senators truly want to understand why the mental health system is in the state
that it is, I urge them to take the time to read those two chapters. That is why
the human face of this issue is so critical.
The enormous interest, as evidenced by the hits on the website, has been
generated because consumers, family members, caregivers, policy makers,
providers, academics, et cetera, have never had a focal point around which there
could be a sensible discussion of mental health and mental illness issues in
Canada. Indeed, the ultimate objective of the committee is to produce a report
that will become a focal point around which all the various interest groups can
rally to help to change that part of the health care system — the part that has
been referred to by a number of people over the years as the orphan of the
health care system, the part that was supposed to be not seen, not heard and not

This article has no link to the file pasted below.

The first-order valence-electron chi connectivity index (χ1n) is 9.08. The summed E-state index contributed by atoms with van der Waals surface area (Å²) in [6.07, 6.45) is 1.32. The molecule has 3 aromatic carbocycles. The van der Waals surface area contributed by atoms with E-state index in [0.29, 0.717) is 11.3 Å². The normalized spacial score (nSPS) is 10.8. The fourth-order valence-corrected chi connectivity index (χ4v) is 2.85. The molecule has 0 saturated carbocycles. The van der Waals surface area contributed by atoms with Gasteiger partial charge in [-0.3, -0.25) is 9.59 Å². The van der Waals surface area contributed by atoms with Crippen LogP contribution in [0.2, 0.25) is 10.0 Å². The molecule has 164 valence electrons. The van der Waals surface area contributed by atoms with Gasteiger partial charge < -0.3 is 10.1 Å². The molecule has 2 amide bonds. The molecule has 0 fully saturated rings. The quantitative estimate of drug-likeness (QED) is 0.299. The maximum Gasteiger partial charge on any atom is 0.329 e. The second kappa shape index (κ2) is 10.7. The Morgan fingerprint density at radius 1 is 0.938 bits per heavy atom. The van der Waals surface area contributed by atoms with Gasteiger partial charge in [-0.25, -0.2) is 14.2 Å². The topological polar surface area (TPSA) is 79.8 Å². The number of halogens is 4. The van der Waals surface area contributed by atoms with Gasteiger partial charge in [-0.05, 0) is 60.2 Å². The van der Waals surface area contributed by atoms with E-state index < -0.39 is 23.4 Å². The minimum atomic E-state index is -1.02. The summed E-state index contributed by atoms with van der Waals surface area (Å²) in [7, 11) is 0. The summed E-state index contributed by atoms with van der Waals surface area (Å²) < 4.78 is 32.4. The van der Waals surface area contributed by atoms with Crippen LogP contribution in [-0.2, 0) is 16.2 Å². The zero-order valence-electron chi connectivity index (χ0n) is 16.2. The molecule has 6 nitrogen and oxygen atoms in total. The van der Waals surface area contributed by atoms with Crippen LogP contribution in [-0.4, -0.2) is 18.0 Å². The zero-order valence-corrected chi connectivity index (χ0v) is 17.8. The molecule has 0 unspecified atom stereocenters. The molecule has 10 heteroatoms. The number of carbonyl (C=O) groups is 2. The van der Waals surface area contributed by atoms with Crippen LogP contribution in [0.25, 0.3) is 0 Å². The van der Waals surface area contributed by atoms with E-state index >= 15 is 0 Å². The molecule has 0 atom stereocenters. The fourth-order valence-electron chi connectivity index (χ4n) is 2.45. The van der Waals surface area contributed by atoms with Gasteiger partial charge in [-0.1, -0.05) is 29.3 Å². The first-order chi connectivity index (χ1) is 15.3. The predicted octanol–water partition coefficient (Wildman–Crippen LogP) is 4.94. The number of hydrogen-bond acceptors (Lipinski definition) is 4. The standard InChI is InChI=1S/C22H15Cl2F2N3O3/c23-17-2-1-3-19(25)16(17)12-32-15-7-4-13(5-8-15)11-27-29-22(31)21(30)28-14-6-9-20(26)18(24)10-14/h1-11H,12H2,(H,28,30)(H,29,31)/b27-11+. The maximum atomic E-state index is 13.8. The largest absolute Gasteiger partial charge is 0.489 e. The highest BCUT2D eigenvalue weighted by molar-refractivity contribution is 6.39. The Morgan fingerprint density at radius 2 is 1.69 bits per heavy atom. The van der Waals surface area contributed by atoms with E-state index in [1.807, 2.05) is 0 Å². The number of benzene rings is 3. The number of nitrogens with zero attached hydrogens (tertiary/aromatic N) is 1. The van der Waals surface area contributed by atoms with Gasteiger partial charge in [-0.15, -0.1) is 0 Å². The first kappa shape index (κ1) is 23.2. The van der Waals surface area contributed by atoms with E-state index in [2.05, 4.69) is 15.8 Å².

invested in. We are hoping to produce a report that will have a significant
impact on the mental health system.
I will give honourable senators an inkling of how serious the problem is.
Many committee members were surprised by the data, even though a majority of the
committee members has experienced a member of their reasonably immediate family
with a mental illness problem at some time. We understood the problem was fairly
widespread. Repeated surveys over the years have shown that approximately one in
five Canadians, or 4.5 million, will personally experience a bout of mental
illness in their lifetime.
It is more troubling that 1.2 million children and adolescents experience
mental illness or addiction problems of sufficient severity to cause significant
distress and impaired functioning. Of those 1.2 million children, relatively few
receive any treatment. Early diagnosis is terrible and the amount of resources
available for treating them is terrible. When you add to that the fact that 70
per cent of adults with a mental illness had the illness as a child and the
problem got worse because it was not treated, you understand the huge social and
human impact caused by the failure to adequately provide for children's mental
health services in Canada.
Mental health and addiction rank as the first and second causes of disability
in Canada. It is not heart; it is not cancer; it is mental illness and